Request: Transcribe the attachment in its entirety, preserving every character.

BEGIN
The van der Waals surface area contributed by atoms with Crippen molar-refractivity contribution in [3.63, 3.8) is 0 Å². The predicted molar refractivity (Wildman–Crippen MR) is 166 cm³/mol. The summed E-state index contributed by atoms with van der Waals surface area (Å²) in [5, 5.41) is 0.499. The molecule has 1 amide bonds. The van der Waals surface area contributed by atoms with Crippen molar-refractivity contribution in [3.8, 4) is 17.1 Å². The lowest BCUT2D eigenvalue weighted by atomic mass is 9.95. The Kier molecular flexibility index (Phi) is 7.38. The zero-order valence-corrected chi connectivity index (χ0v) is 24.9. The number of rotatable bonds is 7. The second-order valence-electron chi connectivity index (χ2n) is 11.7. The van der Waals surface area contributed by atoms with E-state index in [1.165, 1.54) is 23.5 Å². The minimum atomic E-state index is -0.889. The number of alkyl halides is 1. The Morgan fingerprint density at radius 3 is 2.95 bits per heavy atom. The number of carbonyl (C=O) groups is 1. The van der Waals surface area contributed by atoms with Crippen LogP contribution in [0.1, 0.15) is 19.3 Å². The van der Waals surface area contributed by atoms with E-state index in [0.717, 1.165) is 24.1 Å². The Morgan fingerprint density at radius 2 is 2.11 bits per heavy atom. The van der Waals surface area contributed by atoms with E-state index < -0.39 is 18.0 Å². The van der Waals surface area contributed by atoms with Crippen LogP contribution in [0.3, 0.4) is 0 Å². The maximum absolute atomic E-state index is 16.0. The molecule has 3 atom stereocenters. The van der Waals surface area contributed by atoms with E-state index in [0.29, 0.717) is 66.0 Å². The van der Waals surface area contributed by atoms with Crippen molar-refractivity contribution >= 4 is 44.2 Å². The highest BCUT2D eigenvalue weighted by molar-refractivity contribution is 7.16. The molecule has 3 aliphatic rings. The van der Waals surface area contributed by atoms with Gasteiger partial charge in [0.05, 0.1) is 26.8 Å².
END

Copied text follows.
The van der Waals surface area contributed by atoms with Crippen molar-refractivity contribution in [3.63, 3.8) is 0 Å². The predicted molar refractivity (Wildman–Crippen MR) is 166 cm³/mol. The summed E-state index contributed by atoms with van der Waals surface area (Å²) in [5, 5.41) is 0.499. The molecule has 1 amide bonds. The van der Waals surface area contributed by atoms with Crippen molar-refractivity contribution in [3.8, 4) is 17.1 Å². The lowest BCUT2D eigenvalue weighted by atomic mass is 9.95. The Kier molecular flexibility index (Phi) is 7.38. The zero-order valence-corrected chi connectivity index (χ0v) is 24.9. The number of rotatable bonds is 7. The second-order valence-electron chi connectivity index (χ2n) is 11.7. The van der Waals surface area contributed by atoms with E-state index in [1.165, 1.54) is 23.5 Å². The minimum atomic E-state index is -0.889. The number of alkyl halides is 1. The Morgan fingerprint density at radius 3 is 2.95 bits per heavy atom. The number of carbonyl (C=O) groups is 1. The van der Waals surface area contributed by atoms with Crippen LogP contribution in [0.1, 0.15) is 19.3 Å². The van der Waals surface area contributed by atoms with E-state index in [0.717, 1.165) is 24.1 Å². The Morgan fingerprint density at radius 2 is 2.11 bits per heavy atom. The van der Waals surface area contributed by atoms with E-state index < -0.39 is 18.0 Å². The van der Waals surface area contributed by atoms with Crippen LogP contribution in [0.3, 0.4) is 0 Å². The maximum absolute atomic E-state index is 16.0. The molecule has 3 atom stereocenters. The van der Waals surface area contributed by atoms with E-state index in [0.29, 0.717) is 66.0 Å². The van der Waals surface area contributed by atoms with Crippen molar-refractivity contribution >= 4 is 44.2 Å². The highest BCUT2D eigenvalue weighted by molar-refractivity contribution is 7.16. The molecule has 3 aliphatic rings. The van der Waals surface area contributed by atoms with Gasteiger partial charge in [0.05, 0.1) is 26.8 Å².